The Teacher Next Door is a go-to resource for lesson plans, creative teacher tips and insights on teaching. Experienced teacher Jenn Larson believes in the power of humor to brighten a teacher’s day.
She explains: “After dealing with paperwork, the pressures of standardized testing, jammed copy machines, and more, it just feels good to step back and laugh at the funny situations we find ourselves in, locked in a classroom for hours each day, surrounded by kids (love ’em, but still…kids).”
The Classroom Key
The Classroom Key has an entire section dedicated to humorous posts. These articles by Hannah Braun include a range of funny content, most of which is inspired by students and the silly things they do. Take this real life story, for example, about what happens after Braun arranges student desks:
“It never fails, the moments kids walk in the next day, despite all my best efforts, the structured morning routine CANNOT commence until we take a few frantic moments to be elated, crushed, or just generally bewildered by the new seating arrangement. Some kids assume that if their desk isn’t where they left it the previous day, then it just must not exist anymore, at all, anywhere.”
Mark Anderson is a professional cartoonist who creates school-themed art based on his wife’s occupation as a teacher. From math problems to student-teacher interactions, each cartoon features a witty one-liner that’s sure to keep you coming back for more. Anderson and his wife live in Chicago with “their children, two cats, a dog and several dust bunnies,” he notes.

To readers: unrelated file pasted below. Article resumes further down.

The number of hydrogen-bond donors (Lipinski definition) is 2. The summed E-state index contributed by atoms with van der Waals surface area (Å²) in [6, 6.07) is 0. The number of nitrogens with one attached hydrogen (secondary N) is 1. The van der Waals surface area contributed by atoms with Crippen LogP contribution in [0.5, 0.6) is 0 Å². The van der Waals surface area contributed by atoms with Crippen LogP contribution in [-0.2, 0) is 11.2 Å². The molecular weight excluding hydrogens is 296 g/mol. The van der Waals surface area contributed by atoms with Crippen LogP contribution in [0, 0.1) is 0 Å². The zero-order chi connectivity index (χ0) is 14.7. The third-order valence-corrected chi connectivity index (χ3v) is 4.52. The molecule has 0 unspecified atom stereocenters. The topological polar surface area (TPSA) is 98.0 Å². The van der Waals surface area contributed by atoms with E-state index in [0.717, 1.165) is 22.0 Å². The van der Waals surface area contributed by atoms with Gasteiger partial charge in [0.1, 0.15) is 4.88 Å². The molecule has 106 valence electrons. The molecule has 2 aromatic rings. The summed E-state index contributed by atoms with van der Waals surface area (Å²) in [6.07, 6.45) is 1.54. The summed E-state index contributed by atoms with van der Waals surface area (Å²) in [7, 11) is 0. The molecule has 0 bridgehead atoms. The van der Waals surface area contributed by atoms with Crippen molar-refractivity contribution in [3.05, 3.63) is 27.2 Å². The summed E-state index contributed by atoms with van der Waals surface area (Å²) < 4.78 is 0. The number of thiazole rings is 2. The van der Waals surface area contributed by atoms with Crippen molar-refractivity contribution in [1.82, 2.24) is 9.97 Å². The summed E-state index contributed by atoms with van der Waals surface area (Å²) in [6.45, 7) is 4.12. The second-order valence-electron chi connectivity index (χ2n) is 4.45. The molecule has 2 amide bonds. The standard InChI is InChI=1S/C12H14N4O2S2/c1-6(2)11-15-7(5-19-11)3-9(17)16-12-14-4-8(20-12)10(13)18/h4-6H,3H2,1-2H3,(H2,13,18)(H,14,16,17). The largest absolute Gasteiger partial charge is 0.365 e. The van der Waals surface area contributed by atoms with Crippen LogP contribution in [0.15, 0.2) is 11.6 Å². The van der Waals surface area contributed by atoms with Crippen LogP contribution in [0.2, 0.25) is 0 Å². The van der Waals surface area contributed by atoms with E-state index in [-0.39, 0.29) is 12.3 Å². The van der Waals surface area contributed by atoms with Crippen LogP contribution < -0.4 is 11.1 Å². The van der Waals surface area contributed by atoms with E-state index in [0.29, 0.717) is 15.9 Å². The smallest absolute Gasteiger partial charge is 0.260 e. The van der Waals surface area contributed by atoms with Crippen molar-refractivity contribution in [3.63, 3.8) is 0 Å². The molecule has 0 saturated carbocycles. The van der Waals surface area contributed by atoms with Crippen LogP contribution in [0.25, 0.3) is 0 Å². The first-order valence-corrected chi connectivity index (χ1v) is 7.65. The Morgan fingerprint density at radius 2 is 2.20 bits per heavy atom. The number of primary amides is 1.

Teaching in Real Life
For a quick pick-me-up at any time during the day, turn to this teaching-themed Tumblr blog. Teaching in Real Life is run by a high school teacher who makes light of all things teaching. Expect GIFs, sarcasm and long, frightening looks into the depths of the average high school teacher’s soul. This one’s updated daily, so check back often for instant comic relief.
Teaching Feels Like
The Teaching Feels Like Tumblr blog is a mix of funny memes and real-life stories intended just for teachers. The fourth grade teacher behind this blog solicits questions on all things teaching, so you’ll also find a bit of honest, down-to-earth advice here.
“The best teachers are far from dull — never let go of your sense of humor, you WILL need it to survive the education profession!” the author says.
images by: coyot, giovannacco, ludi